Russian spy behind America’s worst intelligence betrayal dies in jail

Robert Hanssen, FBI agent who spied for Russia

Former FBI Agent Robert Hanssen, notorious for his espionage activities on behalf of Moscow, passed away at the age of 79 while serving a life sentence in a maximum-security federal prison. Hanssen’s death was confirmed by the Federal Bureau of Prisons, although the cause was not immediately announced.

Hanssen’s treachery and disclosure of highly classified materials, including the identities of U.S. assets, resulted in one of the most devastating breaches in American history. Having served as a counterintelligence agent for 25 years, Hanssen began selling secrets to the Soviets in 1979 and continued his activities for years, periodically pausing along the way.

His betrayal was deemed comparable to Aldrich Ames, the CIA operative who pleaded guilty to espionage charges in 1994. According to a government report, Hanssen’s treason was “possibly the worst intelligence disaster in U.S. history.”

Among his breaches, he compromised the identities of nine double agents, two of whom were subsequently executed in Moscow. He also revealed sensitive information about U.S. nuclear war preparations, including target locations and response strategies.

Hanssen even disclosed the existence of a listening tunnel beneath the Soviet embassy in Washington, allowing the Russians to feed false information to U.S. intelligence agencies for an extended period. In total, he handed over more than 6,000 pages of classified materials at secretive “dead drop” sites in Washington and New York.

Despite coming under FBI scrutiny for protocol violations, Hanssen evaded detection for over two decades due to his own experience in counterintelligence and significant internal security flaws within the bureau. The subsequent government report concluded that his ability to remain undetected was not due to being a “master spy.”

Following his arrest in February 2001, Hanssen’s downfall as a double agent intensified when the FBI enlisted a former KGB intelligence officer to provide critical information about a mole within the U.S. intelligence community. This information, including partial fingerprints and a cassette tape featuring Hanssen’s voice, led to his exposure.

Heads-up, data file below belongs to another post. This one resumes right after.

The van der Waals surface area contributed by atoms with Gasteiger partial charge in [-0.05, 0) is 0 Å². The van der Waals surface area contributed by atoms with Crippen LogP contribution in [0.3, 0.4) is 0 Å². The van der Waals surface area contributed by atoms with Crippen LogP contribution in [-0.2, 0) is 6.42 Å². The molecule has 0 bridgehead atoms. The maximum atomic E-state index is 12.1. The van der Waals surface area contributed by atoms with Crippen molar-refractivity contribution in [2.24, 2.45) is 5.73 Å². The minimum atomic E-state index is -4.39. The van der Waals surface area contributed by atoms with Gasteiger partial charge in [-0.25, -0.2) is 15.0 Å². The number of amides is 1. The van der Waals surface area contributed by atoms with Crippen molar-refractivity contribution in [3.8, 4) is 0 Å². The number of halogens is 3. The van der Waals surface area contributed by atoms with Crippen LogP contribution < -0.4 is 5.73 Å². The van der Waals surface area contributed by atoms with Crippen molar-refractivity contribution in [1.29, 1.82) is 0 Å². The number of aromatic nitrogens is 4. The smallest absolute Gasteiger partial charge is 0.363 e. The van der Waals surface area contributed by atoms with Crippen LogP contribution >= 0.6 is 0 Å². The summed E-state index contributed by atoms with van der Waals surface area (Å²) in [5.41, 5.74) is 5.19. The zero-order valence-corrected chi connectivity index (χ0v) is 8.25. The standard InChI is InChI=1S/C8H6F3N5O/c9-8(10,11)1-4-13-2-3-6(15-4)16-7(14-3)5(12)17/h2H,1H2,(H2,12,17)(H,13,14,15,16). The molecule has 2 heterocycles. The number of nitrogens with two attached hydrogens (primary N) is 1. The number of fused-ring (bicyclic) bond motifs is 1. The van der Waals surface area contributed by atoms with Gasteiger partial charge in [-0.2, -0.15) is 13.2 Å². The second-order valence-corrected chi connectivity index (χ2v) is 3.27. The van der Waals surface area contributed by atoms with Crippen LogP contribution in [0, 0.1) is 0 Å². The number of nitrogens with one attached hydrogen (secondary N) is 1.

Hanssen’s capture was orchestrated with meticulous planning. The FBI brought him back into service and assigned him to a new cybersecurity unit, hoping to intercept him before he could further compromise national security.

Eric O’Neill, an undercover surveillance specialist at the FBI, played a pivotal role in apprehending Hanssen. He managed to secure Hanssen’s encrypted PalmPilot during a carefully executed ruse, providing evidence of his espionage activities and future drop dates.

On the day of his capture in February 2001, Hanssen spent time with his family and visited a church in Virginia.

He later dropped off a friend at the airport before heading to a nearby park, where he concealed classified FBI documents and a farewell letter to his handlers under a footbridge. As he returned to his car, government agents swiftly arrested him, ending his spying career.

Initially pleading not guilty, Hanssen eventually entered a guilty plea in July 2001. He faced charges of spying, attempted espionage, and conspiracy to commit espionage, which carried the possibility of the death penalty. However, he received a life sentence in exchange for his guilty plea.

The case elicited varied opinions within the government regarding Hanssen’s punishment.

Some officials, including future FBI director Robert S. Mueller III, believed Hanssen should be executed, while others, such as CIA Director George J. Tenet, argued for the necessity of debriefing him on his betrayals.

Following his arrest, revelations about Hanssen’s personal life shocked those who knew him. Colleagues, neighbors, and relatives described him as a reserved and cerebral individual. Despite his staunch Catholic faith and conservative views, which he expressed by attending daily Mass, displaying a crucifix above his desk, and participating in anti-abortion rallies, he engaged in promiscuous behavior and had unusual personal habits.

Hanssen’s motivations were revealed to be a mix of financial gain and deep-seated psychological issues. He received over $1.4 million in cash and diamonds for his services, indicating greed as a significant factor in his espionage activities. Some experts, such as former CIA analyst Jerrold Post, suggested that Hanssen’s actions stemmed from a desire to undermine the FBI, viewing the organization as a father figure he secretly resented.

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